Biotechnology and gene technology have acquired increasing importance in recent years. One basic object in biotechnology and gene technology is the detection of biological molecules such as DNA (deoxyribonucleic acid) or RNA (ribonucleic acid), proteins, polypeptides. In particular, molecules in which genetic information is encoded are of great interest for many medical applications. Through their detection, disease pathogens can be detected, for example in a blood sample of a patient. This makes the diagnosis significantly easier for the physician. Genetic tests can also facilitate the search for an optimal treatment in the treatment of tumor illnesses. While such examinations have previously been conducted in large laboratories, in the future biochip sensors will additionally refine and accelerate the diagnosis technology and displace it to the practice of the treating physician or to the household of the patient. Biochip sensors are generally known as very small sample substrates made from glass, plastic or silicon on which hundreds or thousands of biochemical reactions can run simultaneously. An evaluation of these reactions on the biochip sensor is also already possible today. With regard to their functionality, in particular their evaluation methods, biochip sensors can be roughly sub-divided into optical and electrical sensors, although the basic idea of all biochip sensors is identical. For example, substances known as probes or capture molecules are applied and immobilized on the sample substrate via by photo-lithographic methods or microdispersion, i.e. they are permanently affixed to the surface of the biochip sensor. If a sample to be examined is now brought into effective contact with the immobilized capture molecules, molecules complementary to the samples hybridize, meaning that specific molecules are bound to the samples according the hybridization rules. The bound molecules are identified through various detection methods. In one method in widespread use, the bonds are made visible by a fluorescent dye. In other detection methods, for example in which it is desired to detect a specific, known molecule, the bound molecules are charged with enzymes, for example, that cause a splitting or conversion of specific molecules and therefore contribute to changes of measurement variables (for example change of the pH value).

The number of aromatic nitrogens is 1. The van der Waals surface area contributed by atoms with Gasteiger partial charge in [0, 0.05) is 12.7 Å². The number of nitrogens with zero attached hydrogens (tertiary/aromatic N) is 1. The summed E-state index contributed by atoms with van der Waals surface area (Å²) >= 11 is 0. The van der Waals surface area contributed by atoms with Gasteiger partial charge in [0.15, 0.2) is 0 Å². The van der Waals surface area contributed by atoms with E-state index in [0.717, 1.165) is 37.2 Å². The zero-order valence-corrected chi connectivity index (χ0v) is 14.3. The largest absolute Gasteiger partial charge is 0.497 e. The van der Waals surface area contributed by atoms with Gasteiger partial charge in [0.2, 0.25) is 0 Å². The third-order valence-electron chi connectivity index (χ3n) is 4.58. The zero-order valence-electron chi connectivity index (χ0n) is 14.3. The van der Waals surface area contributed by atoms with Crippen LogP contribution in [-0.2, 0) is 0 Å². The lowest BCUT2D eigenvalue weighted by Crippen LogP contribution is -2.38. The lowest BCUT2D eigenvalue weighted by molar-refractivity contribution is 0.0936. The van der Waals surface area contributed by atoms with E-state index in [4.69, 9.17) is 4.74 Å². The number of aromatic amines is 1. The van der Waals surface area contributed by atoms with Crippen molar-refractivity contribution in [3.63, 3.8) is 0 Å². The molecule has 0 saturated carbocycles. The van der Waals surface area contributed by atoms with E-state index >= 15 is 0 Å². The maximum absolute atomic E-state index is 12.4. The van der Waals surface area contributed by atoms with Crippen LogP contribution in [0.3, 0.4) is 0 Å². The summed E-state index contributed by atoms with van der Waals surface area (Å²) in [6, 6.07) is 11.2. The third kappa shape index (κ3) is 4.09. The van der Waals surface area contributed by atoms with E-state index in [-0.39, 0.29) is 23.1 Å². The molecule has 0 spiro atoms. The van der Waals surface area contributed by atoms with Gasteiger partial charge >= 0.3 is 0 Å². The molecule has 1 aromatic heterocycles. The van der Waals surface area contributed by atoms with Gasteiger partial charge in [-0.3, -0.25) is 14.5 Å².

Certain carcinomas, in particular cancers of the large intestine, are presently able to be diagnosed only in a relatively late stage. Non-polyposis neoplasms occurring in the intestinal lumen are very difficult to diagnose with established methods. Most recently, imaging methods for in vivo diagnosis of molecular alterations have been added to generally known in vitro methods. New reagents and methods have been developed that effectively diagnose illness-associated molecular alterations in vivo. The developed, modern imaging techniques and the contrast agents (thus the molecular probes) interacting with specific molecular target structures form the basis of this technique. In the future, the development of molecular probes will enable neoplastic variation to be detected in an early stage of tumor genesis in which the transition from degenerate and reversible states can, however, be fluid. An invasive removal of early neoplasms must therefore be balanced against the risk of an intervention. Although minimally-invasive methods are suitable this purpose, since a resection can be conducted with almost no risk of a complication, unnecessary procedures are nevertheless always to be avoided. The correct point in time of an intervention is therefore to be determined. This is possible only to a limited extent with the aforementioned methods; a monitoring of the development after very early detection would be desirable.

It is known that various patients also show different reactions to medicines that are to be ascribed to cited genetic predispositions. A technique is accordingly also sought for the development of new therapeutic agents and for routine monitoring of pharmacological therapies that enables the monitoring of biochemical changes in the body, even over a longer time span.